-- close the connections if we have enough connections in the pool
-- @return nil - close connection
--         IGNORE_RESULT - store connection in the pool
function disconnect_client()
  if proxy.connection.backend_ndx == 0 then
    -- currently we don't have a server backend assigned
    -- pick a server which has too many idling connections and close one
    for i = 1, #proxy.servers do
      local s = proxy.servers[i]

      if s.state ~= proxy.BACKEND_STATE_DOWN and
         s.idling_connections > max_idle_connections then
        -- try to disconnect a backend
        proxy.connection.backend_ndx = i

We only search for a backend which has to many open idling connections and use it before we enter the default behaviour of disconnect_client: shutdown the server connection. if proxy.connection.backend_ndx == 0 then is the “we don’t have backend associated right now”. We already saw this in read_auth_result.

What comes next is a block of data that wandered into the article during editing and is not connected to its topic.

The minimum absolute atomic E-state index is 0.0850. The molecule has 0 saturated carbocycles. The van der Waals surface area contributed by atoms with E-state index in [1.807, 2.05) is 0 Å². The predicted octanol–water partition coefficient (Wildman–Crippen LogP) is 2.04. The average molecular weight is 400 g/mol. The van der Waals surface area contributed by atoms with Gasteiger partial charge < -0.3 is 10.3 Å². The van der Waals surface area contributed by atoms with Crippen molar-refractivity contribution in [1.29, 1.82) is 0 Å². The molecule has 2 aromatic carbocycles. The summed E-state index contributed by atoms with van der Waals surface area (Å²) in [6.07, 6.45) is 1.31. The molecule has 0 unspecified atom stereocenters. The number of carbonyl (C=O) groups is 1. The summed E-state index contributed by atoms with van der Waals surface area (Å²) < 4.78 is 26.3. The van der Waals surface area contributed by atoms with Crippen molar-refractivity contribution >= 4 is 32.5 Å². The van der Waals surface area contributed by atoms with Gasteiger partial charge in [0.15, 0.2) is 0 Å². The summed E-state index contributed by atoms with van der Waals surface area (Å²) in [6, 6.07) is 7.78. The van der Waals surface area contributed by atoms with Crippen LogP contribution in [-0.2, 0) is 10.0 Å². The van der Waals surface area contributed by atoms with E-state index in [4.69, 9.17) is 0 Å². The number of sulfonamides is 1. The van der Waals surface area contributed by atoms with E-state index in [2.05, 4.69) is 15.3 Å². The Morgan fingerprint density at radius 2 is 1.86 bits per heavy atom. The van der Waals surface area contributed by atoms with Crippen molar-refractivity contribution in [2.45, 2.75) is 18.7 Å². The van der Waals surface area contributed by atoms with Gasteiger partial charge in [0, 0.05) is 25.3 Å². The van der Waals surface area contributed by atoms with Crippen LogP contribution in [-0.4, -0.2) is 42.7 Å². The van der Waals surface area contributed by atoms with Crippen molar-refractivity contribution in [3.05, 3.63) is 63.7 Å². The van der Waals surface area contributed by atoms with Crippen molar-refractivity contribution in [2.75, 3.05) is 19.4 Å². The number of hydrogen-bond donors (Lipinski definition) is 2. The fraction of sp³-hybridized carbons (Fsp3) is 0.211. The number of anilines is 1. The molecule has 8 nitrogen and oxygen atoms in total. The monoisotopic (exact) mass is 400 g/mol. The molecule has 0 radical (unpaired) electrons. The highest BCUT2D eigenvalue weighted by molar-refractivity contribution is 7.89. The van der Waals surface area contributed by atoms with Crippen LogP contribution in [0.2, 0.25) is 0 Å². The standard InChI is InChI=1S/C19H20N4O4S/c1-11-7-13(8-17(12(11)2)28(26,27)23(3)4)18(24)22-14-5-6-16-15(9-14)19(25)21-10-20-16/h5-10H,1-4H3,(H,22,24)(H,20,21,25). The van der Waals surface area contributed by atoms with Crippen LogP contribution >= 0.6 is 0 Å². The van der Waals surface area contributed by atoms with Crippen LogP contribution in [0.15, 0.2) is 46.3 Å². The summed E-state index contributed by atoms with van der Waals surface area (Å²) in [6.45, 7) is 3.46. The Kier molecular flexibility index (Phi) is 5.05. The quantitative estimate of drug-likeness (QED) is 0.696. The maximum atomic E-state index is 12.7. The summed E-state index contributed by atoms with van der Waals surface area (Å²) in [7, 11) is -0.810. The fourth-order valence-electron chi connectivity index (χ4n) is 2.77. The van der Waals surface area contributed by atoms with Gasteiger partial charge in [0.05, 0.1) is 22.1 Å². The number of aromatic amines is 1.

Read/Write Splitting

That is our maintainance of the pool. connect_server() adds new auth’ed connections to the pool, disconnect_client() closes them again. The read/write splitting is part of the query/result cycle:

-- read/write splitting
function read_query( packet )
  if packet:byte() == proxy.COM_QUIT then
    -- don't send COM_QUIT to the backend. We manage the connection
    -- in all aspects.
    proxy.response = {
      type = proxy.MYSQLD_PACKET_ERR,
      errmsg = "ignored the COM_QUIT"

    return proxy.PROXY_SEND_RESULT

  -- as we switch between different connenctions we have to make sure that
  -- we use always the same DB
  if packet:byte() == proxy.COM_INIT_DB then
    -- default_db is connection global
    default_db = packet:sub(2)

  if proxy.connection.backend_ndx == 0 then
    -- we don't have a backend right now
    -- let's pick a master as a good default
    for i = 1, #proxy.servers do
      local s = proxy.servers[i]